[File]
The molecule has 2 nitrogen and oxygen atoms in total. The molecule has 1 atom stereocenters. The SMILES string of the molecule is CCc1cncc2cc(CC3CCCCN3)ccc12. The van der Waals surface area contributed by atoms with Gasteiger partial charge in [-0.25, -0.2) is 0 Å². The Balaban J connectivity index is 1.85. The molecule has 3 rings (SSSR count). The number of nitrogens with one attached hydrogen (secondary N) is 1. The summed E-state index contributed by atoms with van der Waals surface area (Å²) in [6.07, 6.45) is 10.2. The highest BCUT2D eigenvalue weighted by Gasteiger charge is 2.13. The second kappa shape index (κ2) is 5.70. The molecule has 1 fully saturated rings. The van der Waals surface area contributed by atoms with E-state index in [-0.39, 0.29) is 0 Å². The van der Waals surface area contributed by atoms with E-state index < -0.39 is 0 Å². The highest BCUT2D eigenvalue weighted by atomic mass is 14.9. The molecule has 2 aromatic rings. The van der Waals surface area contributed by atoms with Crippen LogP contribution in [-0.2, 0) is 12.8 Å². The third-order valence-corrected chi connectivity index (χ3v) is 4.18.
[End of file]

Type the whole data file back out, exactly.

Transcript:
The molecule has 2 nitrogen and oxygen atoms in total. The molecule has 1 atom stereocenters. The SMILES string of the molecule is CCc1cncc2cc(CC3CCCCN3)ccc12. The van der Waals surface area contributed by atoms with Gasteiger partial charge in [-0.25, -0.2) is 0 Å². The Balaban J connectivity index is 1.85. The molecule has 3 rings (SSSR count). The number of nitrogens with one attached hydrogen (secondary N) is 1. The summed E-state index contributed by atoms with van der Waals surface area (Å²) in [6.07, 6.45) is 10.2. The highest BCUT2D eigenvalue weighted by Gasteiger charge is 2.13. The second kappa shape index (κ2) is 5.70. The molecule has 1 fully saturated rings. The van der Waals surface area contributed by atoms with E-state index in [-0.39, 0.29) is 0 Å². The van der Waals surface area contributed by atoms with E-state index < -0.39 is 0 Å². The highest BCUT2D eigenvalue weighted by atomic mass is 14.9. The molecule has 2 aromatic rings. The van der Waals surface area contributed by atoms with Crippen LogP contribution in [-0.2, 0) is 12.8 Å². The third-order valence-corrected chi connectivity index (χ3v) is 4.18.